After Nixon’s resignation, the Church Committee, named after its chairman, Senator Frank Church of Idaho, conducted a wide-ranging investigation of US intelligence agencies. In its final report, issued in April 1976, the committee concluded: “Domestic intelligence activity has threatened and undermined the Constitutional rights of Americans to free speech, association and privacy. It has done so primarily because the Constitutional system for checking abuse of power has not been applied.”
The committee said the abuses by the intelligence apparatus mirrored the growth of excessive executive power and excessive secrecy, and that in the name of “national security” intelligence officers and their senior officials blatantly disregarded the law and the civil liberties of their targets.
The Church Committee revealed the enormous scope of the operations against anti-war demonstrators, civil rights activists and left-wing political parties. This included the FBI’s Counterintelligence Program (Cointelpro), which had the stated goal “to expose, disrupt, misdirect, discredit, or otherwise neutralize” left-wing opponents of government policy. FBI headquarters alone developed over 500,000 domestic intelligence files on US citizens.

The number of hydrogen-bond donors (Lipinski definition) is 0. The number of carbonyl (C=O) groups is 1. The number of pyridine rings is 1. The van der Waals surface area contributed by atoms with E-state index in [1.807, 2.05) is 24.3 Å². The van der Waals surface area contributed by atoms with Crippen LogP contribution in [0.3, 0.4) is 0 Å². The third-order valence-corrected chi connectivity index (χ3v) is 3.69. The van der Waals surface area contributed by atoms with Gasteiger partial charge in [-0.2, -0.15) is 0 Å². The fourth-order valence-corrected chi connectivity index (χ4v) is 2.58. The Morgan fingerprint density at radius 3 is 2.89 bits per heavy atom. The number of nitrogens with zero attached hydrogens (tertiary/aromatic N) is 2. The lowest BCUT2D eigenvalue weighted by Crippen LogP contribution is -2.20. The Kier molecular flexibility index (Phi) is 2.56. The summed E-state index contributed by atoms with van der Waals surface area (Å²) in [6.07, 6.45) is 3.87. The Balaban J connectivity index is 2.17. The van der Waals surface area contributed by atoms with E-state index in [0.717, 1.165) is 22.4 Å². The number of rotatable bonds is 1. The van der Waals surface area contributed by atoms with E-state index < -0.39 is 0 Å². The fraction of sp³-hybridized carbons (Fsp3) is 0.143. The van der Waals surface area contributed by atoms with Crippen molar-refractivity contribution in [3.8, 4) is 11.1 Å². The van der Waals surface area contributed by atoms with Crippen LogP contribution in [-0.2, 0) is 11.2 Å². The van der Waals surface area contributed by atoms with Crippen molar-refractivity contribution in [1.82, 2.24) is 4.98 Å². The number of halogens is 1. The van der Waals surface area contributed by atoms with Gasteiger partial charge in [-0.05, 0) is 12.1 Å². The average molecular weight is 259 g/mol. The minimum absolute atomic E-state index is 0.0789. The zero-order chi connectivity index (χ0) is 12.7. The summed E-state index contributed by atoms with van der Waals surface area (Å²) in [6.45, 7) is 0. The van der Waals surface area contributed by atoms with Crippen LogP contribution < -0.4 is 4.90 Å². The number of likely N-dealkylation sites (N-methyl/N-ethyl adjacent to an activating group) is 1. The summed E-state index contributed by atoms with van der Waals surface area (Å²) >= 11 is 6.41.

In addition the committee found:
* At least 26,000 individuals were at one point catalogued on an FBI list of persons to be rounded up in the event of a “national emergency.”
* Nearly a quarter of a million first class letters were opened and photographed in the US by the CIA between 1953 and 1973, producing a CIA computerized index of nearly 1.5 million names. Separate files were created on approximately 7,200 Americans and over 100 domestic groups in the course of the CIA’s Operation CHAOS (1967-1973), aimed at crushing the student anti-war movement.